According to several reports a London-based ISP has been fined by a Human Rights Tribunal for allowing the posting of hate material on a hosted website. There are two problems with this.
First, it sets a dangerous precedent to fine an ISP for content that it hosts but is not responsible for posting. In this case, the owner of the ISP was also one of people who posted the objectionable material; however, according to the above-linked article the owner and the ISP were fined separately. I may be ignorant of the legal interpretation of such a decision, but if the ISP is separate from the poster and it too was fined, it would seem to imply that the same could apply to other ISPs that may host objectionable content even where the ISP owners are not the ones who posted said content. (Any readers who know more about this than I do should correct me if I’m wrong.) This case sets an unacceptable precedent that ISPs could be held liable for hosting content that is deemed objectionable, when they should legally be obliged to treat all content they host (or carry through their pipes) neutrally. The growth of the internet and its emergance as a platform for communication, political discussion, free expression, innovation, and all those good things is founded on technology that does not discriminate on the basis of the content that flows through the wires. It’s not a large step to go from this ruling to arguing that ISPs should also be responsible for objectionable content passing through their pipes. If ISPs are forced to watch for objectionable content, it will seriously cripple the main benefits of the internet. The internet has empowered individuals to express their own opinions, to create their own content, and to take advantage of new economic opportunities, and that depends on keeping it free of interference from anyone who wants to prevent the spread of objectionable material.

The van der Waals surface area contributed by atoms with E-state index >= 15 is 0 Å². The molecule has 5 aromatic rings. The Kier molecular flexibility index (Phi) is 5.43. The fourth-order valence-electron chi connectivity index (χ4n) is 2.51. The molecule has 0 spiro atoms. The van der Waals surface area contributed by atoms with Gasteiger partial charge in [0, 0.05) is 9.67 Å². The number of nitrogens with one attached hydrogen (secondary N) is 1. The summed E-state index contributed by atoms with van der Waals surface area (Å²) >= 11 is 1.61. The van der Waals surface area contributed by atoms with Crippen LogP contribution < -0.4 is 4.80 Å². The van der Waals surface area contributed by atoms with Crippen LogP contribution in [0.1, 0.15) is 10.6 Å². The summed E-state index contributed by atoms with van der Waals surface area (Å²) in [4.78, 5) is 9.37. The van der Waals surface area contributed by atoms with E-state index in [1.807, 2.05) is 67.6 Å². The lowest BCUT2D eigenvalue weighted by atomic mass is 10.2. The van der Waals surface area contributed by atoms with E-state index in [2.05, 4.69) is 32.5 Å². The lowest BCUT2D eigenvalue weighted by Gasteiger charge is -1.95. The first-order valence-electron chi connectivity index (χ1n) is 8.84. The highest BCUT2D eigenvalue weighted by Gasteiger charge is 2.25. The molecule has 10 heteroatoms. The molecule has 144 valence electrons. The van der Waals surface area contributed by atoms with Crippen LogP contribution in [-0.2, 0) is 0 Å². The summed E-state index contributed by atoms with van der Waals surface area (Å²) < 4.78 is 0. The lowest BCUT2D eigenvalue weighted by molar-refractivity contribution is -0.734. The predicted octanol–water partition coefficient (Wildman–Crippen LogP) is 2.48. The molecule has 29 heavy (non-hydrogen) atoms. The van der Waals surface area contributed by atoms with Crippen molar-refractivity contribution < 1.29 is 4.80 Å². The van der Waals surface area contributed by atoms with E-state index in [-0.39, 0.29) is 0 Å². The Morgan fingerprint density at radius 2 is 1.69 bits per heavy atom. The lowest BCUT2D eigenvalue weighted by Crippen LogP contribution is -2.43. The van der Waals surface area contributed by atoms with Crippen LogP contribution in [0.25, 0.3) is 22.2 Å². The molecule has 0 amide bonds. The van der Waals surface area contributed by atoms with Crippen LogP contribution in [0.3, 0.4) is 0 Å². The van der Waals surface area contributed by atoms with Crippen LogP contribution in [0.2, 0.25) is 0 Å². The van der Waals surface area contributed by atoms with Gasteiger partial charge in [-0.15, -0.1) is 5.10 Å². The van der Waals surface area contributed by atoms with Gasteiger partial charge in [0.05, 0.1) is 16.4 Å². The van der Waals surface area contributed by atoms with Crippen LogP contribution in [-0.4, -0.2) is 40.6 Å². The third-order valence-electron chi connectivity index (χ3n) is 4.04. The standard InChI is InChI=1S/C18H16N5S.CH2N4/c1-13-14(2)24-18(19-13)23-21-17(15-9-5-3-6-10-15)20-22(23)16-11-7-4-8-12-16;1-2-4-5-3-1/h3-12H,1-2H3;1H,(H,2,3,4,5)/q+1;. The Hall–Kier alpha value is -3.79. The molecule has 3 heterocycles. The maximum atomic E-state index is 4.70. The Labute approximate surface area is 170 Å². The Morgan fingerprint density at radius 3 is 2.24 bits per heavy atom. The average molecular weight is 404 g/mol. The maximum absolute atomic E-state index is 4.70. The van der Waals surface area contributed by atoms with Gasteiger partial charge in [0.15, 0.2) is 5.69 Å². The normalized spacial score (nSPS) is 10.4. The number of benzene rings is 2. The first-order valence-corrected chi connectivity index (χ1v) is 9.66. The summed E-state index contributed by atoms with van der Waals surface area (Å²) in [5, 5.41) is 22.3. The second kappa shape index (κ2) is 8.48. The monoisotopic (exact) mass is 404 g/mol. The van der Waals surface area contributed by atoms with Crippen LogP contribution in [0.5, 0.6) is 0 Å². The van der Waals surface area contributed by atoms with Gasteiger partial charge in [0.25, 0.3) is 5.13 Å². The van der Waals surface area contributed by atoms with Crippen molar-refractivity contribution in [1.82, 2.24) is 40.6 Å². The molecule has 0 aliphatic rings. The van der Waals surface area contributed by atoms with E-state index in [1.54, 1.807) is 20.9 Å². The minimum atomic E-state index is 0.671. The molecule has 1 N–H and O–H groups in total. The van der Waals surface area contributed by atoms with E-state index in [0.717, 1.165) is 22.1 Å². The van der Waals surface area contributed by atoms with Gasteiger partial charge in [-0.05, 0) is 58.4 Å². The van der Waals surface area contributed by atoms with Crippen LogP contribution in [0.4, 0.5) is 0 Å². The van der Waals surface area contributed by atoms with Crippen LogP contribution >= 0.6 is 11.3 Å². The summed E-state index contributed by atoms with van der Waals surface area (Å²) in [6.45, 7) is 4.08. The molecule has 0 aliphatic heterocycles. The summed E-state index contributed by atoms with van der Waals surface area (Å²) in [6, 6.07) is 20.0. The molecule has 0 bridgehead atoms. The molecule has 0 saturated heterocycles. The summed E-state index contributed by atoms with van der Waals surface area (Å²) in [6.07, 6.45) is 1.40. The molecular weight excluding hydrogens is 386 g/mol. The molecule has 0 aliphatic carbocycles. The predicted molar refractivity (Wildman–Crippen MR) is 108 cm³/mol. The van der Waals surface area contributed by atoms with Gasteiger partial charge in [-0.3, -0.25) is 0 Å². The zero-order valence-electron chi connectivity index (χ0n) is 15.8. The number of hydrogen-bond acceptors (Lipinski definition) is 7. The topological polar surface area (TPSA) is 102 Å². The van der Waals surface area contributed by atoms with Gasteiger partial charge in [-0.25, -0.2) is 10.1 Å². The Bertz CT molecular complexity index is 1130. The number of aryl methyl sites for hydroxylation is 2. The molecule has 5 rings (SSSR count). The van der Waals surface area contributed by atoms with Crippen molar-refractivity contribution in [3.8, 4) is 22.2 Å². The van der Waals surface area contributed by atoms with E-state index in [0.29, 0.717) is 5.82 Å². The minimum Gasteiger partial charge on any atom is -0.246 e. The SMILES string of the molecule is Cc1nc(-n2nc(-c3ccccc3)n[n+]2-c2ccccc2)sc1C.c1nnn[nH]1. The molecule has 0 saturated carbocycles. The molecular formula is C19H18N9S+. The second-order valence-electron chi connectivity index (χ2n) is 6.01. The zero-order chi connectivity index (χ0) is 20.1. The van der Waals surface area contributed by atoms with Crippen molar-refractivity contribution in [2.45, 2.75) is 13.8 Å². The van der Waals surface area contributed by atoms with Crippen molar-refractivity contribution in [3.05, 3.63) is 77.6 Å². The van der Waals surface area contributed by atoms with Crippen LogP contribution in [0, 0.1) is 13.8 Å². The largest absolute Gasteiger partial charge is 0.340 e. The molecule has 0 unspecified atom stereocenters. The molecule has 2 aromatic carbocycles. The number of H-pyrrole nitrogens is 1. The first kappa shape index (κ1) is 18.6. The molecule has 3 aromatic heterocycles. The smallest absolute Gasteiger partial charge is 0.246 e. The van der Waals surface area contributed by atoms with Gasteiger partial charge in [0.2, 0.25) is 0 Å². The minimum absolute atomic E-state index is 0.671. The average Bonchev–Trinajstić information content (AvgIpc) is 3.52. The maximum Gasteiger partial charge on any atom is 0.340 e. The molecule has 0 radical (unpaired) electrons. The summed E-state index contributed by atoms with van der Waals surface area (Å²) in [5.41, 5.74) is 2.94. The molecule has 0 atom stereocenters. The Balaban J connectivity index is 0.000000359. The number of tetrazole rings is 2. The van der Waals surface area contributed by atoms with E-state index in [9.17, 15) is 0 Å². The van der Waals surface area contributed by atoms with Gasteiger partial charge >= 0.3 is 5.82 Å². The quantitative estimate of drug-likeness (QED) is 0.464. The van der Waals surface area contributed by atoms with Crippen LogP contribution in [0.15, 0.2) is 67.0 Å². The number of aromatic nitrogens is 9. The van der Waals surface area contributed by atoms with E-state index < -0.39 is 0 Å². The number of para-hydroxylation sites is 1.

Second, as a matter of principle hate laws in Canada are incompatible with free speech. Free speech is not protected in this country; as a poster in an internet forum correctly pointed out, this type of speech is precisely the sort of speech that needs to be protected. If people can be prosecuted for publicly expressing hate towards a particular group, it’s an indication that hate speech laws are too restrictive. These particluar individuals were not, so far as I know, advocating specific acts of violence, only generic violence (I’ve been to the website via archive.org though I haven’t been through the whole thing). As such, in the absence of a specific threat, there is no reason to restrict this speech. Suppressing it only drives it farther underground; keeping it public and legal allows it to be debated, questioned, attacked, and that will ultimately do far more to defeat such speech that driving it down with hate speech laws.
Free speech is more important than tolerance.